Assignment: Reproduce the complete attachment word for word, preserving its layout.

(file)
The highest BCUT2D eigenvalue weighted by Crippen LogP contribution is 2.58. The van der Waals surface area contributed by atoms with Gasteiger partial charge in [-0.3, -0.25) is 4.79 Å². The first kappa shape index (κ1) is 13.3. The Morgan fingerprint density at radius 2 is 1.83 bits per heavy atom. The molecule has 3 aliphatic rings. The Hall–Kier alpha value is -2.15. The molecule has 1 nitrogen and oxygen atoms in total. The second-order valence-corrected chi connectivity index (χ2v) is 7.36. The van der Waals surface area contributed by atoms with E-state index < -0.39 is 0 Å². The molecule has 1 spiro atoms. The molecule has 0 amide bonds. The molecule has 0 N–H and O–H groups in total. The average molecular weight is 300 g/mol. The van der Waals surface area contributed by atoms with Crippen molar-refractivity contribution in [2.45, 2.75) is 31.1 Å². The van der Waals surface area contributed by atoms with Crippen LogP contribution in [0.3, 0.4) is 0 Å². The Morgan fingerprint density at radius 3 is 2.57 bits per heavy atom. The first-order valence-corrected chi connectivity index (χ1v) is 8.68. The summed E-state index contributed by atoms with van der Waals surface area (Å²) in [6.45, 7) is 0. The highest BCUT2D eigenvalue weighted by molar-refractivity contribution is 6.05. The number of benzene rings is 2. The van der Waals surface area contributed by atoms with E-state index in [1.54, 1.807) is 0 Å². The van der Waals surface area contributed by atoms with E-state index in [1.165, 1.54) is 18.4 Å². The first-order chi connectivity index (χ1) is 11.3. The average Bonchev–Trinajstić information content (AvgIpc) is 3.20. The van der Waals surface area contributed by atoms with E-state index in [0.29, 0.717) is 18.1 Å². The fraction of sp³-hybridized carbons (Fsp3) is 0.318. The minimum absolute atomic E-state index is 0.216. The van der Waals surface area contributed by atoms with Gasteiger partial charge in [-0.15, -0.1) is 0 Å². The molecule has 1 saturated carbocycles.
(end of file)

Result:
The highest BCUT2D eigenvalue weighted by Crippen LogP contribution is 2.58. The van der Waals surface area contributed by atoms with Gasteiger partial charge in [-0.3, -0.25) is 4.79 Å². The first kappa shape index (κ1) is 13.3. The Morgan fingerprint density at radius 2 is 1.83 bits per heavy atom. The molecule has 3 aliphatic rings. The Hall–Kier alpha value is -2.15. The molecule has 1 nitrogen and oxygen atoms in total. The second-order valence-corrected chi connectivity index (χ2v) is 7.36. The van der Waals surface area contributed by atoms with E-state index < -0.39 is 0 Å². The molecule has 1 spiro atoms. The molecule has 0 amide bonds. The molecule has 0 N–H and O–H groups in total. The average molecular weight is 300 g/mol. The van der Waals surface area contributed by atoms with Crippen molar-refractivity contribution in [2.45, 2.75) is 31.1 Å². The van der Waals surface area contributed by atoms with Crippen LogP contribution in [0.3, 0.4) is 0 Å². The Morgan fingerprint density at radius 3 is 2.57 bits per heavy atom. The first-order valence-corrected chi connectivity index (χ1v) is 8.68. The summed E-state index contributed by atoms with van der Waals surface area (Å²) in [6.45, 7) is 0. The highest BCUT2D eigenvalue weighted by molar-refractivity contribution is 6.05. The number of benzene rings is 2. The van der Waals surface area contributed by atoms with E-state index in [1.54, 1.807) is 0 Å². The van der Waals surface area contributed by atoms with E-state index in [1.165, 1.54) is 18.4 Å². The first-order chi connectivity index (χ1) is 11.3. The average Bonchev–Trinajstić information content (AvgIpc) is 3.20. The van der Waals surface area contributed by atoms with E-state index in [0.29, 0.717) is 18.1 Å². The fraction of sp³-hybridized carbons (Fsp3) is 0.318. The minimum absolute atomic E-state index is 0.216. The van der Waals surface area contributed by atoms with Gasteiger partial charge in [-0.15, -0.1) is 0 Å². The molecule has 1 saturated carbocycles.